Seeking the Lost Ones

Indifare Award Winner

Director and writer and Producer Name

Michael Teutsch

About Director

Michael Teutsch

D.O.P. (Director of Photography ) BVK (German Society of Cinematographers)
Since 1970;

Author & Filmmaker since 1996.

Films produced, directed, written, camera by M. Teutsch:

Here they call us Turks (2001)
Siglinde and Hayo von Kentzingen gave up their secure basis of living in Germany and took part in a worldwide migration. For ten years now they live on La Palma, one of the Canary Islands.
They consider themselves as foreigners who were not invited by the local people to live on their island.
This documentary tells the story of departure und arrival, vision and reality, and the beginning of a new career.

Sound of Freedom (2003/2004)
Helmut Kolditz was a MIG 21 jet pilot and Wing Commander in the East German Air Force. His salary was well above the average, he was irreversible and indispensable.
After the German reunification he lost his rank, his position and salary.
Helmut Kolditz gives a profound insight of his life as a privileged officer in the Communist Air-Force: ideology, pride, sportsmanship, and gaining an intriguing, almost naive pleasure when flying his beautiful but lethal weapon, the MIG 21.
This documentary film tells us how the former jet-pilot and party secretary judges his life to day – sixteen years after the fall of the wall that had separated Germany for nearly thirty years.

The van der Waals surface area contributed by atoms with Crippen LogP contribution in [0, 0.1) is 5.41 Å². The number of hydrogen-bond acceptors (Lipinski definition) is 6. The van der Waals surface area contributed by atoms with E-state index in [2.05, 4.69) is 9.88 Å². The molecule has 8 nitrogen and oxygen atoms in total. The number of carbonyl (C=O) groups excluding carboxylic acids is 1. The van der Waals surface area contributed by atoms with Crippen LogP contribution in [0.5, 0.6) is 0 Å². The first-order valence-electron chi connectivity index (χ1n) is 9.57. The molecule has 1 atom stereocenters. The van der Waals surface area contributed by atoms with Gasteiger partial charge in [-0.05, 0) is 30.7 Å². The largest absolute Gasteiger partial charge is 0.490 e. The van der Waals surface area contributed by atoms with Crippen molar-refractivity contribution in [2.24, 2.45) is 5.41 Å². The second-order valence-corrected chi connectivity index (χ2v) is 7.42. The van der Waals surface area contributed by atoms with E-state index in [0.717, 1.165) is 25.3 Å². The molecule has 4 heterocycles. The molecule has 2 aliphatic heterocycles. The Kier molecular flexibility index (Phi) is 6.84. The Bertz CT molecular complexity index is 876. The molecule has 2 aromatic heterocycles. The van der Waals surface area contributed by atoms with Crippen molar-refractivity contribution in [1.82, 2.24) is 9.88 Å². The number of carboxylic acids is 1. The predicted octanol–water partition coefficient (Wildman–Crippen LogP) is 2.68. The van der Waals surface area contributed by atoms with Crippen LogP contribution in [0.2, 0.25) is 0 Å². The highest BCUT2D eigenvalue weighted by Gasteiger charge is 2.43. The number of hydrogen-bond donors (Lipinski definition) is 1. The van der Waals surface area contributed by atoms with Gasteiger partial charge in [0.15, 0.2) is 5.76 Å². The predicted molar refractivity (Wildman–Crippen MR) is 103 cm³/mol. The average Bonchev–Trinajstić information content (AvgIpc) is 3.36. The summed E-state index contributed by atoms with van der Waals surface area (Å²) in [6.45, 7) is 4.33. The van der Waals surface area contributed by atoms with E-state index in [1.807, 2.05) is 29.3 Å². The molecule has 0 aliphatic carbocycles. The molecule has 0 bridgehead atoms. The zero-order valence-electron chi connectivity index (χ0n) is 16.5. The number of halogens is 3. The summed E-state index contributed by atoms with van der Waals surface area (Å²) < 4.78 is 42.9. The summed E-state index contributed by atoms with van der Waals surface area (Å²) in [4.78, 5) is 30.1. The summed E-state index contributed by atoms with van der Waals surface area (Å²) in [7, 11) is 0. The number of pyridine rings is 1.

Film Overview

My father Rudolf Teutsch was an early member of the NSDAP, later a soldier and in the Waffen SS. After he never wanted to talk to me about this past, his second wife gave me information about his life over 40 years ago.
In 2021, I re-enacted this conversation with an actress in a reading and confronted it with the statements of six Jews from France, Germany and Israel about their life stories, which they confided in me.
Their descriptions are integrated into the historical context of emigration to Palestine, child transports to England, the Nuremberg Race Laws, persecution and deportation, up to the founding of Israel in 1948.
The film also shows how different their encounters with the post-war world in Germany were, and how life in Israel is for them today.
Thus the closing words of the 94-year-old Alex Fried, touched by the centuries-old connection of Jews to European culture, his feeling of seeing himself as a citizen of the world, his desire to contribute to a better world.

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